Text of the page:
Police in Nepal have used teargas in clashes with hundreds of protesters who defied a curfew for a second day to rally against King Gyanendra's rule.
Police used batons, teargas and even stones against demonstrators
At least three people have been killed since police first opened fire on mass rallies on Saturday.
They have been ordered to shoot anyone who violates the curfew in Kathmandu and other cities.
King Gyanendra took power 14 months ago, accusing political parties of failing to quell a Maoist insurgency.
The Maoists have declared a ceasefire in and around the capital and - for the first time in their decade-old rebellion - have promised to co-operate with opposition politicians.
Protesters have defied curfew orders at several points around Kathmandu, attacking government property and setting up barricades of burning tyres.
Police used teargas to disperse them and heavily armed soldiers and police were seen manning major roads and intersections in Kathmandu.
"We are not afraid of bullets," protester Prajwal Sharma told Reuters news agency.
"We have to get democracy at any cost and we will get it."
In back streets near a city temple, dozens of students burnt tyres and blocked lanes to keep out security force vehicles, telling the BBC they were tired of being kept away from their colleges.
Anger at deaths
The latest death was reported in Banepa, a town to the east of the capital, where one man was shot dead as protesters clashed with police on Sunday.
One of the day's biggest demonstrations was in the southern town of Bharatpur, where about 2,000 people vented their anger at the death of a woman.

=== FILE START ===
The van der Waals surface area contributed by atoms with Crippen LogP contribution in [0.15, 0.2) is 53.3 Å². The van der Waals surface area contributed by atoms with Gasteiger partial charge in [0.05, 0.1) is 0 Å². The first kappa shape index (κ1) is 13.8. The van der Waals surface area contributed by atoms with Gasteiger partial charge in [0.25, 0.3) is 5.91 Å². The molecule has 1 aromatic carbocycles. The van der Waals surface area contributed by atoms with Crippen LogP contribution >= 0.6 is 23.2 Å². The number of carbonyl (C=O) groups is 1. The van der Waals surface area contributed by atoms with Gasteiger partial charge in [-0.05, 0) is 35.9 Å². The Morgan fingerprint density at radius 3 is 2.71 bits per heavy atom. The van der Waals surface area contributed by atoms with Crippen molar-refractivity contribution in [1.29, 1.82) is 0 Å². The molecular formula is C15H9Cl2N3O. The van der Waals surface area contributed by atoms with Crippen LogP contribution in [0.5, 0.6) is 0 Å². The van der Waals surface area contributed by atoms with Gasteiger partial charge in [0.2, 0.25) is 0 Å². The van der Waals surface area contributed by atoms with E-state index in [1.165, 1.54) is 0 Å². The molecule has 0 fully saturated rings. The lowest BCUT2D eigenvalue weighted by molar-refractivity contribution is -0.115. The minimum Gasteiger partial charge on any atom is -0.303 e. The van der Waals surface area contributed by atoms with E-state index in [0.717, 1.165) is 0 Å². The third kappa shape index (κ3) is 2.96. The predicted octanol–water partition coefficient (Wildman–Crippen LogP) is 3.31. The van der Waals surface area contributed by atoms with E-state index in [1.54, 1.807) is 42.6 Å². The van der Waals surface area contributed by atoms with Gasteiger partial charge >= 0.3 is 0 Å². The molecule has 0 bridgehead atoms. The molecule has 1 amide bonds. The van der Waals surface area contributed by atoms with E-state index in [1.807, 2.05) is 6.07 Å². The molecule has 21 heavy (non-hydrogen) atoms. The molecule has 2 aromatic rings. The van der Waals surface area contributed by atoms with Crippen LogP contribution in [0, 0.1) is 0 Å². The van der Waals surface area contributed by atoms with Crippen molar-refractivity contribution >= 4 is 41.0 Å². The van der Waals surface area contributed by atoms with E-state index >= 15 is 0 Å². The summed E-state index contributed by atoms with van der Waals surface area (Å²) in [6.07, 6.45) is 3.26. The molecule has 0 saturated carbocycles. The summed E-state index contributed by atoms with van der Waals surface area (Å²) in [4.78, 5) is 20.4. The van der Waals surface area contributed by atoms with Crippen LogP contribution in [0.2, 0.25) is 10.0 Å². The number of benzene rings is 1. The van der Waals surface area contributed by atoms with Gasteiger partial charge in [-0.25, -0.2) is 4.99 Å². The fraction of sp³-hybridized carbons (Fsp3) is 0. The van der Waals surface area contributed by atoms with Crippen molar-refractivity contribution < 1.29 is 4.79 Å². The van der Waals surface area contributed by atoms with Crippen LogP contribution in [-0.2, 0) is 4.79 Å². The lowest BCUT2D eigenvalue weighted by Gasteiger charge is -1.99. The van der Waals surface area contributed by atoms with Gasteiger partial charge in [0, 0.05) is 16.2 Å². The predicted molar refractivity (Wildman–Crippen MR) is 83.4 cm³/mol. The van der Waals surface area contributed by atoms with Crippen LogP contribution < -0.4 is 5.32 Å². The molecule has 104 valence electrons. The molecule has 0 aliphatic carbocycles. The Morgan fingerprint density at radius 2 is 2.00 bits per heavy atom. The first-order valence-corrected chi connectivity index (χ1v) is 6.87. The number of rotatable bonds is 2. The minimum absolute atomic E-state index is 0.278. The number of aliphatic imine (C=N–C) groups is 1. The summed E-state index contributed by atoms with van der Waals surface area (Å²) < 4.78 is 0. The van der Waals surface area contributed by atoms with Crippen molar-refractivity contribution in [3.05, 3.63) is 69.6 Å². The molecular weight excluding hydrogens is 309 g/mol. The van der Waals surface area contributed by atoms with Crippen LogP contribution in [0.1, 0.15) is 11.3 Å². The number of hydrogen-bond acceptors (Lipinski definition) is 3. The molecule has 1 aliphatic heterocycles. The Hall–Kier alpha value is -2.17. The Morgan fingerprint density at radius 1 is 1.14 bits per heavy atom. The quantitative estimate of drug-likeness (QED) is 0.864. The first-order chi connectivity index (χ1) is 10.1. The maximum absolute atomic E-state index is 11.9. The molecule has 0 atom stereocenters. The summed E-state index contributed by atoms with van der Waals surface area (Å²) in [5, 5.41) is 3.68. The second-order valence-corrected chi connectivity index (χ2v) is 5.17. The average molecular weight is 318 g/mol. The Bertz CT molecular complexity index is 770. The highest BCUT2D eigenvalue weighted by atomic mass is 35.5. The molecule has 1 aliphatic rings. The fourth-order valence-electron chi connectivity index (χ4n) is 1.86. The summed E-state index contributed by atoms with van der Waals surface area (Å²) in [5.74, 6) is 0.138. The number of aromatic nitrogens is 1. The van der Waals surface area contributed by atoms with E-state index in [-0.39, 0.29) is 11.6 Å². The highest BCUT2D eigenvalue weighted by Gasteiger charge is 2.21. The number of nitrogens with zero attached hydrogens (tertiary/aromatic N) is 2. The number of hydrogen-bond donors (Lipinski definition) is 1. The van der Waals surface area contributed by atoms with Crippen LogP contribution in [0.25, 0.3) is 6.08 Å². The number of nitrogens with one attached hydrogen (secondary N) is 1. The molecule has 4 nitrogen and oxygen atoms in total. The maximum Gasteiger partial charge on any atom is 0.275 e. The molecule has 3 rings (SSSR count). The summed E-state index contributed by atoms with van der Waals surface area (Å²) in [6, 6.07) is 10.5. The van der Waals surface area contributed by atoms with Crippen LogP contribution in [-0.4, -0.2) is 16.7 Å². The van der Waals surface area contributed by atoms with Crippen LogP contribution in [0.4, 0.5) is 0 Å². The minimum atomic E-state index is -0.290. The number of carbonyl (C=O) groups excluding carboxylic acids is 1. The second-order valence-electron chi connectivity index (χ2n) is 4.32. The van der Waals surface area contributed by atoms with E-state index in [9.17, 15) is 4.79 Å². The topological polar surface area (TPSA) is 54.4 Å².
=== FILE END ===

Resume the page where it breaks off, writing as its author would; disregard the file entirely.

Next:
"Protesters rained stones on police and they responded by firing teargas," local journalist Narayan Sharma told AFP news agency by phone.
Tulsi Chhetri was apparently shot by police on Saturday while sitting on her balcony near the scene of a mass protest.
In the resort town of Pokhara, thousands of protesters tried to enter a hospital where the body of a man shot dead by soldiers on Saturday was being held.
The army has said it opened fire to protect itself.
Two more people were injured in Pokhara on Sunday as police fired either live or rubber bullets.
There are also reports of the death of a woman during a protest in the town of Narayanghat.
The demonstrations are taking place in the context of a four-day general shut-down called by opposition parties and due to end on Sunday.
Police opened fire on protesters in Pokhara, killing one of them
The strike has the blessing of Maoist rebels, though the parties insist the rebels are not directly involved in the rallies.
Our correspondent says the authorities are clearly nervous and are having trouble controlling the protests.
Hundreds of opposition figures and activists have been arrested since Friday, according to police officials.
In the west of the country, Maoist rebels attacked security force bases and government offices on Saturday, leaving at least five people dead.
Some 13,000 people have died since the Maoist insurgency began.